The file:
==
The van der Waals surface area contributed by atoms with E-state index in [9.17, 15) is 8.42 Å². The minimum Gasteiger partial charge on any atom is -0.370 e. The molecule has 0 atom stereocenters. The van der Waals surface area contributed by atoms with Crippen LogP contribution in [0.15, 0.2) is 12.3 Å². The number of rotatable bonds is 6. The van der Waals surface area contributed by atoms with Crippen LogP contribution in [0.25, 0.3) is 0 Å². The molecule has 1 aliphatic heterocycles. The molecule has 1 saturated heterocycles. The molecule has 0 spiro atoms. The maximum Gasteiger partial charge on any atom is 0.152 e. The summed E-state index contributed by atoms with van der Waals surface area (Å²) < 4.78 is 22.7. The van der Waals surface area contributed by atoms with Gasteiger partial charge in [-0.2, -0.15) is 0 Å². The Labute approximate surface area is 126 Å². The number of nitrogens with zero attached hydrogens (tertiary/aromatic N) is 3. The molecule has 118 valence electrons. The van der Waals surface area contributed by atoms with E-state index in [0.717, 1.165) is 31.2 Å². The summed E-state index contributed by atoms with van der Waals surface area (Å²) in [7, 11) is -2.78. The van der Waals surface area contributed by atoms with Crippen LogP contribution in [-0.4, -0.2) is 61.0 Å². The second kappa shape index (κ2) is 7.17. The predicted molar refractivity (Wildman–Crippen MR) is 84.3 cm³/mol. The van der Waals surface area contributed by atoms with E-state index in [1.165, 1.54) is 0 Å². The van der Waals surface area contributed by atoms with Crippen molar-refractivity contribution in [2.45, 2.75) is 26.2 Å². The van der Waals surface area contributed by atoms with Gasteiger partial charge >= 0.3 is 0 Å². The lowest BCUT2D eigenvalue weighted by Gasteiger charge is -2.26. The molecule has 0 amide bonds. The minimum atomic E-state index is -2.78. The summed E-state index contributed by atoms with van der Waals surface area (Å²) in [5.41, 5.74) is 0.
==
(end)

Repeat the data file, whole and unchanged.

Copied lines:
The van der Waals surface area contributed by atoms with E-state index in [9.17, 15) is 8.42 Å². The minimum Gasteiger partial charge on any atom is -0.370 e. The molecule has 0 atom stereocenters. The van der Waals surface area contributed by atoms with Crippen LogP contribution in [0.15, 0.2) is 12.3 Å². The number of rotatable bonds is 6. The van der Waals surface area contributed by atoms with Crippen LogP contribution in [0.25, 0.3) is 0 Å². The molecule has 1 aliphatic heterocycles. The molecule has 1 saturated heterocycles. The molecule has 0 spiro atoms. The maximum Gasteiger partial charge on any atom is 0.152 e. The summed E-state index contributed by atoms with van der Waals surface area (Å²) < 4.78 is 22.7. The van der Waals surface area contributed by atoms with Gasteiger partial charge in [-0.2, -0.15) is 0 Å². The Labute approximate surface area is 126 Å². The number of nitrogens with zero attached hydrogens (tertiary/aromatic N) is 3. The molecule has 118 valence electrons. The van der Waals surface area contributed by atoms with E-state index in [0.717, 1.165) is 31.2 Å². The summed E-state index contributed by atoms with van der Waals surface area (Å²) in [7, 11) is -2.78. The van der Waals surface area contributed by atoms with Crippen LogP contribution in [-0.4, -0.2) is 61.0 Å². The second kappa shape index (κ2) is 7.17. The predicted molar refractivity (Wildman–Crippen MR) is 84.3 cm³/mol. The van der Waals surface area contributed by atoms with E-state index in [1.165, 1.54) is 0 Å². The van der Waals surface area contributed by atoms with Crippen molar-refractivity contribution in [2.45, 2.75) is 26.2 Å². The van der Waals surface area contributed by atoms with Gasteiger partial charge >= 0.3 is 0 Å². The lowest BCUT2D eigenvalue weighted by Gasteiger charge is -2.26. The molecule has 0 amide bonds. The minimum atomic E-state index is -2.78. The summed E-state index contributed by atoms with van der Waals surface area (Å²) in [5.41, 5.74) is 0.